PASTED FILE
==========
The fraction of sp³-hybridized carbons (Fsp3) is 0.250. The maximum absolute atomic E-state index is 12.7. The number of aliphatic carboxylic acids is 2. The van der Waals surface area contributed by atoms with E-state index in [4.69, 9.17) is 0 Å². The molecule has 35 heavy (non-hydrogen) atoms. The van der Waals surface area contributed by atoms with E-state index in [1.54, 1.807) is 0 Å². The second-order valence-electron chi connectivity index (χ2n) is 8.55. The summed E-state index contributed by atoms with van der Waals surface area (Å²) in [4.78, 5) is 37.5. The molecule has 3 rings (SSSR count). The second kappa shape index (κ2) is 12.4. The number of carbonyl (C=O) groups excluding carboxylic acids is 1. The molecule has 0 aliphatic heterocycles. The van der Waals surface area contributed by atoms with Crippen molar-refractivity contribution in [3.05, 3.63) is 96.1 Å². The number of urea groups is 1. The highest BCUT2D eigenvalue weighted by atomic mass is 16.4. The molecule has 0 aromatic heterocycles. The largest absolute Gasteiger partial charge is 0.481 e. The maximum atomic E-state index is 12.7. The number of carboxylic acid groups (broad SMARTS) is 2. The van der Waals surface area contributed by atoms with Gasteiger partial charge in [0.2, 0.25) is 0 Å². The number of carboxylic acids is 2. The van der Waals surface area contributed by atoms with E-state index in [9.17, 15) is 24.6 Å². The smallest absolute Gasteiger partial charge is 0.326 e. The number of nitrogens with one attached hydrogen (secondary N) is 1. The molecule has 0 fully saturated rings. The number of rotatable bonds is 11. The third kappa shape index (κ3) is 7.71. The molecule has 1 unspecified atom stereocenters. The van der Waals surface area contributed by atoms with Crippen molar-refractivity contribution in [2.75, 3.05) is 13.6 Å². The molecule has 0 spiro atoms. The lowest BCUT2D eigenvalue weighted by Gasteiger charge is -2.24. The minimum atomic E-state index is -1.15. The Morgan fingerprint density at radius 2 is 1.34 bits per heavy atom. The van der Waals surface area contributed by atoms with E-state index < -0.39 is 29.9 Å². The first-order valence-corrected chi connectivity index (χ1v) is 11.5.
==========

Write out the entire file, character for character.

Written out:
The fraction of sp³-hybridized carbons (Fsp3) is 0.250. The maximum absolute atomic E-state index is 12.7. The number of aliphatic carboxylic acids is 2. The van der Waals surface area contributed by atoms with E-state index in [4.69, 9.17) is 0 Å². The molecule has 35 heavy (non-hydrogen) atoms. The van der Waals surface area contributed by atoms with E-state index in [1.54, 1.807) is 0 Å². The second-order valence-electron chi connectivity index (χ2n) is 8.55. The summed E-state index contributed by atoms with van der Waals surface area (Å²) in [4.78, 5) is 37.5. The molecule has 3 rings (SSSR count). The second kappa shape index (κ2) is 12.4. The number of carbonyl (C=O) groups excluding carboxylic acids is 1. The molecule has 0 aliphatic heterocycles. The van der Waals surface area contributed by atoms with Crippen molar-refractivity contribution in [3.05, 3.63) is 96.1 Å². The number of urea groups is 1. The highest BCUT2D eigenvalue weighted by atomic mass is 16.4. The molecule has 0 aromatic heterocycles. The largest absolute Gasteiger partial charge is 0.481 e. The maximum atomic E-state index is 12.7. The number of carboxylic acid groups (broad SMARTS) is 2. The van der Waals surface area contributed by atoms with Gasteiger partial charge in [0.2, 0.25) is 0 Å². The number of carboxylic acids is 2. The van der Waals surface area contributed by atoms with E-state index in [9.17, 15) is 24.6 Å². The smallest absolute Gasteiger partial charge is 0.326 e. The number of nitrogens with one attached hydrogen (secondary N) is 1. The molecule has 0 fully saturated rings. The number of rotatable bonds is 11. The third kappa shape index (κ3) is 7.71. The molecule has 1 unspecified atom stereocenters. The van der Waals surface area contributed by atoms with Crippen molar-refractivity contribution in [2.75, 3.05) is 13.6 Å². The molecule has 0 spiro atoms. The lowest BCUT2D eigenvalue weighted by Gasteiger charge is -2.24. The minimum atomic E-state index is -1.15. The Morgan fingerprint density at radius 2 is 1.34 bits per heavy atom. The van der Waals surface area contributed by atoms with E-state index < -0.39 is 29.9 Å². The first-order valence-corrected chi connectivity index (χ1v) is 11.5.